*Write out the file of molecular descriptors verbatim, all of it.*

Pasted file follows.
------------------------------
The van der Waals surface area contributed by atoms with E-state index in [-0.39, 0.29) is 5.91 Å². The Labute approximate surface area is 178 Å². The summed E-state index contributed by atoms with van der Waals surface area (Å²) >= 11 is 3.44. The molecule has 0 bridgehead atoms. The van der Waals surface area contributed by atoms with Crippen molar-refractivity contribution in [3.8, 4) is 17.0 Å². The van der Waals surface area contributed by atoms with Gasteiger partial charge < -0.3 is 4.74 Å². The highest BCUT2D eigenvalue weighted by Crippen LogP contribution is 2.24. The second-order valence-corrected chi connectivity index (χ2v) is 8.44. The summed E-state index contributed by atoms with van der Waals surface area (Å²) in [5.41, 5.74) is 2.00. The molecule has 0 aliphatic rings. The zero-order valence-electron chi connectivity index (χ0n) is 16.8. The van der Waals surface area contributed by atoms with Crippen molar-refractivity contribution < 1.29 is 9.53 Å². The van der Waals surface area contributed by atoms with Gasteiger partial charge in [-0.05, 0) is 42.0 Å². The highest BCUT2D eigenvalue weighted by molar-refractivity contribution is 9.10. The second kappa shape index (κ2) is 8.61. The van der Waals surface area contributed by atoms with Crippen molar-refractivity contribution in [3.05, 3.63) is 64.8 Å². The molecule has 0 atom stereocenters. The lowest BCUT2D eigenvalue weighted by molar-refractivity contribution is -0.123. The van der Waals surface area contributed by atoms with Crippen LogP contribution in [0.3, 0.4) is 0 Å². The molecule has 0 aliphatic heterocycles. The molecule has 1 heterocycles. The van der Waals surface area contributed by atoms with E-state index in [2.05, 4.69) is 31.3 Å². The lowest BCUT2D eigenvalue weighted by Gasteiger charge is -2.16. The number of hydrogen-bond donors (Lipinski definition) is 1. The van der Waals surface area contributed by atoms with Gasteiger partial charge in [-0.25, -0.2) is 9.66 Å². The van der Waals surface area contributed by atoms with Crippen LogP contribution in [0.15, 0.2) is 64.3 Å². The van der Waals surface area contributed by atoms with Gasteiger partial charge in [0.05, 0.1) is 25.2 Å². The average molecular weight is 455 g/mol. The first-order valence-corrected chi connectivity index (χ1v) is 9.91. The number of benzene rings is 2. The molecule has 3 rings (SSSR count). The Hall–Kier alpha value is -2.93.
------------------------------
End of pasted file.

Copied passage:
The van der Waals surface area contributed by atoms with E-state index in [-0.39, 0.29) is 5.91 Å². The Labute approximate surface area is 178 Å². The summed E-state index contributed by atoms with van der Waals surface area (Å²) >= 11 is 3.44. The molecule has 0 bridgehead atoms. The van der Waals surface area contributed by atoms with Crippen molar-refractivity contribution in [3.8, 4) is 17.0 Å². The van der Waals surface area contributed by atoms with Gasteiger partial charge < -0.3 is 4.74 Å². The highest BCUT2D eigenvalue weighted by Crippen LogP contribution is 2.24. The second-order valence-corrected chi connectivity index (χ2v) is 8.44. The summed E-state index contributed by atoms with van der Waals surface area (Å²) in [5.41, 5.74) is 2.00. The molecule has 0 aliphatic rings. The zero-order valence-electron chi connectivity index (χ0n) is 16.8. The van der Waals surface area contributed by atoms with Crippen molar-refractivity contribution < 1.29 is 9.53 Å². The van der Waals surface area contributed by atoms with Gasteiger partial charge in [-0.05, 0) is 42.0 Å². The highest BCUT2D eigenvalue weighted by molar-refractivity contribution is 9.10. The second kappa shape index (κ2) is 8.61. The van der Waals surface area contributed by atoms with Crippen molar-refractivity contribution in [3.05, 3.63) is 64.8 Å². The molecule has 0 atom stereocenters. The lowest BCUT2D eigenvalue weighted by molar-refractivity contribution is -0.123. The van der Waals surface area contributed by atoms with Crippen LogP contribution in [0.3, 0.4) is 0 Å². The molecule has 0 aliphatic heterocycles. The molecule has 1 heterocycles. The van der Waals surface area contributed by atoms with E-state index in [2.05, 4.69) is 31.3 Å². The lowest BCUT2D eigenvalue weighted by Gasteiger charge is -2.16. The number of hydrogen-bond donors (Lipinski definition) is 1. The van der Waals surface area contributed by atoms with Gasteiger partial charge in [-0.25, -0.2) is 9.66 Å². The van der Waals surface area contributed by atoms with Crippen LogP contribution in [0.15, 0.2) is 64.3 Å². The van der Waals surface area contributed by atoms with Gasteiger partial charge in [0.05, 0.1) is 25.2 Å². The average molecular weight is 455 g/mol. The first-order valence-corrected chi connectivity index (χ1v) is 9.91. The number of benzene rings is 2. The molecule has 3 rings (SSSR count). The Hall–Kier alpha value is -2.93.